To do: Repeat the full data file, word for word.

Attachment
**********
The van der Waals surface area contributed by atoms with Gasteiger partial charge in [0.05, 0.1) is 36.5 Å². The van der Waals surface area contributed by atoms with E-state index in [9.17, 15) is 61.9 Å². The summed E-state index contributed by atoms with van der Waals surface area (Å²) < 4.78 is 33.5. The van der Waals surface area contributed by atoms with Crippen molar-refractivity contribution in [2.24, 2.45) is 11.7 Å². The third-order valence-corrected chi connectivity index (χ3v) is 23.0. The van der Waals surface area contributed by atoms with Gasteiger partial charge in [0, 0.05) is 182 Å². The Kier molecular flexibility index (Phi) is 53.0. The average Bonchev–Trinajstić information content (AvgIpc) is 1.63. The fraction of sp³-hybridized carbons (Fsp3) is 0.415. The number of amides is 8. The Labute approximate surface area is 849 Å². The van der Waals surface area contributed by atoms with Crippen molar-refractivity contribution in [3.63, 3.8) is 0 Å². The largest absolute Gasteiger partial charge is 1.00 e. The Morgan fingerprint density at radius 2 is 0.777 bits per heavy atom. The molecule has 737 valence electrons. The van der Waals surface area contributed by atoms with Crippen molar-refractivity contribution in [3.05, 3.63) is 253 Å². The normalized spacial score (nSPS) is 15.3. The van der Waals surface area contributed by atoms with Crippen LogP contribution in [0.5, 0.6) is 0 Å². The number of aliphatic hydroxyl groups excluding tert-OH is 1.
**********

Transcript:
The van der Waals surface area contributed by atoms with Gasteiger partial charge in [0.05, 0.1) is 36.5 Å². The van der Waals surface area contributed by atoms with E-state index in [9.17, 15) is 61.9 Å². The summed E-state index contributed by atoms with van der Waals surface area (Å²) < 4.78 is 33.5. The van der Waals surface area contributed by atoms with Crippen molar-refractivity contribution in [2.24, 2.45) is 11.7 Å². The third-order valence-corrected chi connectivity index (χ3v) is 23.0. The van der Waals surface area contributed by atoms with Gasteiger partial charge in [0, 0.05) is 182 Å². The Kier molecular flexibility index (Phi) is 53.0. The average Bonchev–Trinajstić information content (AvgIpc) is 1.63. The fraction of sp³-hybridized carbons (Fsp3) is 0.415. The number of amides is 8. The Labute approximate surface area is 849 Å². The van der Waals surface area contributed by atoms with Crippen molar-refractivity contribution in [3.63, 3.8) is 0 Å². The largest absolute Gasteiger partial charge is 1.00 e. The Morgan fingerprint density at radius 2 is 0.777 bits per heavy atom. The molecule has 737 valence electrons. The van der Waals surface area contributed by atoms with Crippen molar-refractivity contribution in [3.05, 3.63) is 253 Å². The normalized spacial score (nSPS) is 15.3. The van der Waals surface area contributed by atoms with Crippen LogP contribution in [0.5, 0.6) is 0 Å². The number of aliphatic hydroxyl groups excluding tert-OH is 1.